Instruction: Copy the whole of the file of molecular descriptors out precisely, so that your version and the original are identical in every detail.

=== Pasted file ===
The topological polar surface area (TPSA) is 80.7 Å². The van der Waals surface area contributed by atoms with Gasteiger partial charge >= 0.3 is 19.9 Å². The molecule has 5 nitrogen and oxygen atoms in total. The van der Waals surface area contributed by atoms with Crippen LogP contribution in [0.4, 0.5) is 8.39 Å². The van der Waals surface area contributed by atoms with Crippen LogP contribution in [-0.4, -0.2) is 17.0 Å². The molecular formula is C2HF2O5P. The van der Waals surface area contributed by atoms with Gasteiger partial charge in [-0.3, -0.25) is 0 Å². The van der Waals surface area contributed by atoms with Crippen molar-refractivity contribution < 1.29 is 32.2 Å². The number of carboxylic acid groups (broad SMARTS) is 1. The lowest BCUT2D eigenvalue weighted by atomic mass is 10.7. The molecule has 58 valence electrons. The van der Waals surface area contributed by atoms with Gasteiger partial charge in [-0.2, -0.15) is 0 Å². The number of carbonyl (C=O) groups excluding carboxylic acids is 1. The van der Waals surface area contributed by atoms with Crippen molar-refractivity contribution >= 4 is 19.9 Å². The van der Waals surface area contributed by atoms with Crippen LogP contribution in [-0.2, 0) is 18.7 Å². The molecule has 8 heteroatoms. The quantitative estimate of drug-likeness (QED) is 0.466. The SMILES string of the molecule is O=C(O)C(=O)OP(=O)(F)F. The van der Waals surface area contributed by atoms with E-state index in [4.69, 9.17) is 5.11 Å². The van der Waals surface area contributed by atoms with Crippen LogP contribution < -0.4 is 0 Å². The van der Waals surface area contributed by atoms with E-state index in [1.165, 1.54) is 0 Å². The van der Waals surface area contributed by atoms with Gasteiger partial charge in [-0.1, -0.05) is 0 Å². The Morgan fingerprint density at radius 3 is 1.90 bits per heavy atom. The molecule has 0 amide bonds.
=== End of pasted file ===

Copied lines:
The topological polar surface area (TPSA) is 80.7 Å². The van der Waals surface area contributed by atoms with Gasteiger partial charge >= 0.3 is 19.9 Å². The molecule has 5 nitrogen and oxygen atoms in total. The van der Waals surface area contributed by atoms with Crippen LogP contribution in [0.4, 0.5) is 8.39 Å². The van der Waals surface area contributed by atoms with Crippen LogP contribution in [-0.4, -0.2) is 17.0 Å². The molecular formula is C2HF2O5P. The van der Waals surface area contributed by atoms with Gasteiger partial charge in [-0.3, -0.25) is 0 Å². The van der Waals surface area contributed by atoms with Crippen molar-refractivity contribution < 1.29 is 32.2 Å². The number of carboxylic acid groups (broad SMARTS) is 1. The lowest BCUT2D eigenvalue weighted by atomic mass is 10.7. The molecule has 58 valence electrons. The van der Waals surface area contributed by atoms with Gasteiger partial charge in [-0.2, -0.15) is 0 Å². The number of carbonyl (C=O) groups excluding carboxylic acids is 1. The van der Waals surface area contributed by atoms with Crippen molar-refractivity contribution >= 4 is 19.9 Å². The van der Waals surface area contributed by atoms with Crippen LogP contribution in [-0.2, 0) is 18.7 Å². The molecule has 8 heteroatoms. The quantitative estimate of drug-likeness (QED) is 0.466. The SMILES string of the molecule is O=C(O)C(=O)OP(=O)(F)F. The van der Waals surface area contributed by atoms with E-state index in [4.69, 9.17) is 5.11 Å². The van der Waals surface area contributed by atoms with Crippen LogP contribution < -0.4 is 0 Å². The van der Waals surface area contributed by atoms with E-state index in [1.165, 1.54) is 0 Å². The van der Waals surface area contributed by atoms with Gasteiger partial charge in [-0.1, -0.05) is 0 Å². The Morgan fingerprint density at radius 3 is 1.90 bits per heavy atom. The molecule has 0 amide bonds.